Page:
Some tenants for the new apartments are expected to come from area colleges, since the complex is about six miles from Mercer University’s campus and about two miles from Middle Georgia State College, Daws said.

Also, since the property is about two miles from Interstate 475, it might attract workers from the new Tractor Supply Co. distribution center off Hartley Bridge Road in south Bibb County.

The new apartment complex will include garages and units with one, two and three bedrooms that range from about 820 square feet to about 1,360 square feet. Rents are expected to run from $800 to about $1,100 a month, but that might change, Daws said.

The development’s 6,500-square-foot clubhouse will include a WiFi cafe, a fitness center, pool table and a bar. The clubhouse is set to open in October, and apartment leasing has begun, he said. For more information, go to www.thomastoncrossing.com.

Next to the apartments, a 10-acre parcel will be prepared for a shopping center, which would be developed after Thomaston Crossing is built.

“Our hope is we can get a grocery chain to go out there,” Daws said. “Also, we have three 1-acre parcels,” which might be attractive to restaurants or a drug store.

While owning a home may be the American dream to some, apartment living has its advantages, said Ethel Pritts, a previous homeowner.

Ethel Pritts and her husband, Richard, have lived in a three-bedroom apartment at Lullwater at Bass in north Bibb County ever since Fickling & Co. Inc. built it nine years ago.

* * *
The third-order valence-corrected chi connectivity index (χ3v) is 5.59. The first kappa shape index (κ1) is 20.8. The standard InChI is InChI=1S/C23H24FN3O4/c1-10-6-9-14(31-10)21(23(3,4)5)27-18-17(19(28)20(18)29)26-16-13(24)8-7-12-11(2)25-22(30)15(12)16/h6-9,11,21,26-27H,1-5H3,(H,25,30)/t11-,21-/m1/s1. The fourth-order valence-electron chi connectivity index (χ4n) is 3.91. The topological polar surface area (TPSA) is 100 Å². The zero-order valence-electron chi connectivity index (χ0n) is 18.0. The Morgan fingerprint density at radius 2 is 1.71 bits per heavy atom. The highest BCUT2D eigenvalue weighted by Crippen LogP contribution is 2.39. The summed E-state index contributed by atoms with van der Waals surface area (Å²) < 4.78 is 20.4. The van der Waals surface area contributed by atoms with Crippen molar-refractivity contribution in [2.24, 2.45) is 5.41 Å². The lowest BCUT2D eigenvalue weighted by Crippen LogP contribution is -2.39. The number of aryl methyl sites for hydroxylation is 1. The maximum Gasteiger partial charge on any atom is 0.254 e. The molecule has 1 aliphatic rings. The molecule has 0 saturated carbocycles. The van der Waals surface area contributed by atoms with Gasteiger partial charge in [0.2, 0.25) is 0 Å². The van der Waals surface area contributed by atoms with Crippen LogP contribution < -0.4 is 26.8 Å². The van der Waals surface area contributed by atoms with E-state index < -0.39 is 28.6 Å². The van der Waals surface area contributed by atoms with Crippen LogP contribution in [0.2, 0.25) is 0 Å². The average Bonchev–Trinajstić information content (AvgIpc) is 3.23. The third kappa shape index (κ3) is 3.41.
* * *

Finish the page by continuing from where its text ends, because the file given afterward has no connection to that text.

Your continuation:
After Richard Pritts retired in 1993, the couple sold their home in Ohio and have lived in apartments ever since. They moved to Middle Georgia to be closer to their grandchildren.

“I realized the American dream,” Ethel Pritts said. “I was actually a homeowner long enough to pay mine off.”

The Prittses enjoy several aspects of apartment living.

“We looked around, and when we moved over here, we just liked it so well,” she said. “We’ve got a lot of great people in here that we socialize with and visit with. They keep everything up very nice here. ... We have our luaus and picnics, movies in the park.”

Recently, their daughter, who owns a home, had to replace an air conditioner in the attic that leaked and now has to repair her ceiling and maybe the floor.

“I said, ‘there’s another reason I rent,’ ’’ Pritts said.

The couple’s former home had a pool and yard, “and my husband said he would rather be on the golf course than coming home and mowing the grass,” she said. “There was no one left to use the pool, so we decided it was time to move on.”

Michelle Fisher, director of multifamily with Fickling & Co. Inc. said occupancy at Lullwater “has not dropped below 95 percent during the recession or after the recession. ... New construction has impacted us so that we have to work a little bit harder ... but we haven’t missed a beat.”

When Fisher joined Fickling about two years ago the company managed 2,000 apartment units. Now she oversees 7,000 apartment units for Fickling across the Southeast.

While the single-family home market is gaining ground, apartment living remains attractive for a variety of reasons.

“It’s still difficult for a lot of folks (to buy a home),” he said. “Mortgage rates are super attractive, but it’s very difficult to qualify for average folks. Some people just don’t have a choice except to rent. But some people would prefer to rent. They don’t have to pay property taxes. (There’s) no maintenance. They don’t have to cut the grass.”